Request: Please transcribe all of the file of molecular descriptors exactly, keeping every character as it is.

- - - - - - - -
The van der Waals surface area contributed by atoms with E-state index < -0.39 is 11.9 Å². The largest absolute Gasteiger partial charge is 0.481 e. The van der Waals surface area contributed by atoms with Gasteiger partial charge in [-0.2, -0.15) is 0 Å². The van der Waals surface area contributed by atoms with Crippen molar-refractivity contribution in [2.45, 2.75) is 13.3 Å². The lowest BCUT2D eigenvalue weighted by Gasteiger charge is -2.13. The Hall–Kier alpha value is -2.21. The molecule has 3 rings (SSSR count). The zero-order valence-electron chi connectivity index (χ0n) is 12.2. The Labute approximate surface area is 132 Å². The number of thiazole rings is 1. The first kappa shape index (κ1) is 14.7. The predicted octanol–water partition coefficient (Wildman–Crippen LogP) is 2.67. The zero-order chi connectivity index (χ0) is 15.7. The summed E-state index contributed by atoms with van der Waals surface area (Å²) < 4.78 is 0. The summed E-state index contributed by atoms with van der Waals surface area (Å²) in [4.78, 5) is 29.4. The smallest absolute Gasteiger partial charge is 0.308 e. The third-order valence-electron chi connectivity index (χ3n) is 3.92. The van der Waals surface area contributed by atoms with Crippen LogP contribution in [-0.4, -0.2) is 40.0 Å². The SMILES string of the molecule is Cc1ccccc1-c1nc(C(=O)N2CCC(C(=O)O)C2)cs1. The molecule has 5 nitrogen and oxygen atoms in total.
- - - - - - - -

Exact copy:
The van der Waals surface area contributed by atoms with E-state index < -0.39 is 11.9 Å². The largest absolute Gasteiger partial charge is 0.481 e. The van der Waals surface area contributed by atoms with Gasteiger partial charge in [-0.2, -0.15) is 0 Å². The van der Waals surface area contributed by atoms with Crippen molar-refractivity contribution in [2.45, 2.75) is 13.3 Å². The lowest BCUT2D eigenvalue weighted by Gasteiger charge is -2.13. The Hall–Kier alpha value is -2.21. The molecule has 3 rings (SSSR count). The zero-order valence-electron chi connectivity index (χ0n) is 12.2. The Labute approximate surface area is 132 Å². The number of thiazole rings is 1. The first kappa shape index (κ1) is 14.7. The predicted octanol–water partition coefficient (Wildman–Crippen LogP) is 2.67. The zero-order chi connectivity index (χ0) is 15.7. The summed E-state index contributed by atoms with van der Waals surface area (Å²) < 4.78 is 0. The summed E-state index contributed by atoms with van der Waals surface area (Å²) in [4.78, 5) is 29.4. The smallest absolute Gasteiger partial charge is 0.308 e. The third-order valence-electron chi connectivity index (χ3n) is 3.92. The van der Waals surface area contributed by atoms with Crippen LogP contribution in [-0.4, -0.2) is 40.0 Å². The SMILES string of the molecule is Cc1ccccc1-c1nc(C(=O)N2CCC(C(=O)O)C2)cs1. The molecule has 5 nitrogen and oxygen atoms in total.